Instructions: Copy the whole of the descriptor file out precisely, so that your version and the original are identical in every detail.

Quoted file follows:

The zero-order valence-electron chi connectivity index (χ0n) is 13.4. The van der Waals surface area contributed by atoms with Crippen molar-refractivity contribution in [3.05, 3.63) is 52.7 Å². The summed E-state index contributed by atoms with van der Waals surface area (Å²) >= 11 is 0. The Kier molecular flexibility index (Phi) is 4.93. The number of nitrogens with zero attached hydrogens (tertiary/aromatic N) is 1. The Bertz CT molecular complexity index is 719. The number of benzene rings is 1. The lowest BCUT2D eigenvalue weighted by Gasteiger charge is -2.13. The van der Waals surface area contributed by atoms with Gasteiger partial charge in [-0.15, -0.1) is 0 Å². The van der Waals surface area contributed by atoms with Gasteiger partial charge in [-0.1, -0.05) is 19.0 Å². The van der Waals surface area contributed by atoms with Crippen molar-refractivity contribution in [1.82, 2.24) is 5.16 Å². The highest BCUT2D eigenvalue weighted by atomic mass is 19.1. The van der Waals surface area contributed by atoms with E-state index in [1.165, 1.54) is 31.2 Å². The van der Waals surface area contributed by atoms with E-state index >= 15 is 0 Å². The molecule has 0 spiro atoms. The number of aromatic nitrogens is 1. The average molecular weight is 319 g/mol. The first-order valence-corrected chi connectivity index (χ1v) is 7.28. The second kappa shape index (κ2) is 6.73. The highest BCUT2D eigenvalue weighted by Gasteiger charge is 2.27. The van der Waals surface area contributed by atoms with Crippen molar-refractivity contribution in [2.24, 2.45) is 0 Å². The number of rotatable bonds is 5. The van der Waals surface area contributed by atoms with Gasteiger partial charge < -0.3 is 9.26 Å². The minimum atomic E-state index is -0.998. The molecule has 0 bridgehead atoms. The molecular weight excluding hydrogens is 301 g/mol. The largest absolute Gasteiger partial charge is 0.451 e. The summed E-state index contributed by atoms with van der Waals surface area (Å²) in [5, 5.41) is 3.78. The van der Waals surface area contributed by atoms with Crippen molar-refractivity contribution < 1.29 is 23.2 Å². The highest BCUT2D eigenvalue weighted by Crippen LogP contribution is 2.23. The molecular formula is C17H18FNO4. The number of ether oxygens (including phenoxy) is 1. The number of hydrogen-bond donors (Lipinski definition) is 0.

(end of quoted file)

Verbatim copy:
The zero-order valence-electron chi connectivity index (χ0n) is 13.4. The van der Waals surface area contributed by atoms with Crippen molar-refractivity contribution in [3.05, 3.63) is 52.7 Å². The summed E-state index contributed by atoms with van der Waals surface area (Å²) >= 11 is 0. The Kier molecular flexibility index (Phi) is 4.93. The number of nitrogens with zero attached hydrogens (tertiary/aromatic N) is 1. The Bertz CT molecular complexity index is 719. The number of benzene rings is 1. The lowest BCUT2D eigenvalue weighted by Gasteiger charge is -2.13. The van der Waals surface area contributed by atoms with Gasteiger partial charge in [-0.15, -0.1) is 0 Å². The van der Waals surface area contributed by atoms with Gasteiger partial charge in [-0.1, -0.05) is 19.0 Å². The van der Waals surface area contributed by atoms with Crippen molar-refractivity contribution in [1.82, 2.24) is 5.16 Å². The highest BCUT2D eigenvalue weighted by atomic mass is 19.1. The van der Waals surface area contributed by atoms with E-state index in [1.165, 1.54) is 31.2 Å². The van der Waals surface area contributed by atoms with E-state index >= 15 is 0 Å². The molecule has 0 spiro atoms. The number of aromatic nitrogens is 1. The average molecular weight is 319 g/mol. The first-order valence-corrected chi connectivity index (χ1v) is 7.28. The second kappa shape index (κ2) is 6.73. The highest BCUT2D eigenvalue weighted by Gasteiger charge is 2.27. The van der Waals surface area contributed by atoms with Crippen molar-refractivity contribution in [2.24, 2.45) is 0 Å². The number of rotatable bonds is 5. The van der Waals surface area contributed by atoms with Gasteiger partial charge < -0.3 is 9.26 Å². The minimum atomic E-state index is -0.998. The molecule has 0 bridgehead atoms. The molecular weight excluding hydrogens is 301 g/mol. The largest absolute Gasteiger partial charge is 0.451 e. The summed E-state index contributed by atoms with van der Waals surface area (Å²) in [5, 5.41) is 3.78. The van der Waals surface area contributed by atoms with Crippen molar-refractivity contribution < 1.29 is 23.2 Å². The highest BCUT2D eigenvalue weighted by Crippen LogP contribution is 2.23. The molecular formula is C17H18FNO4. The number of ether oxygens (including phenoxy) is 1. The number of hydrogen-bond donors (Lipinski definition) is 0.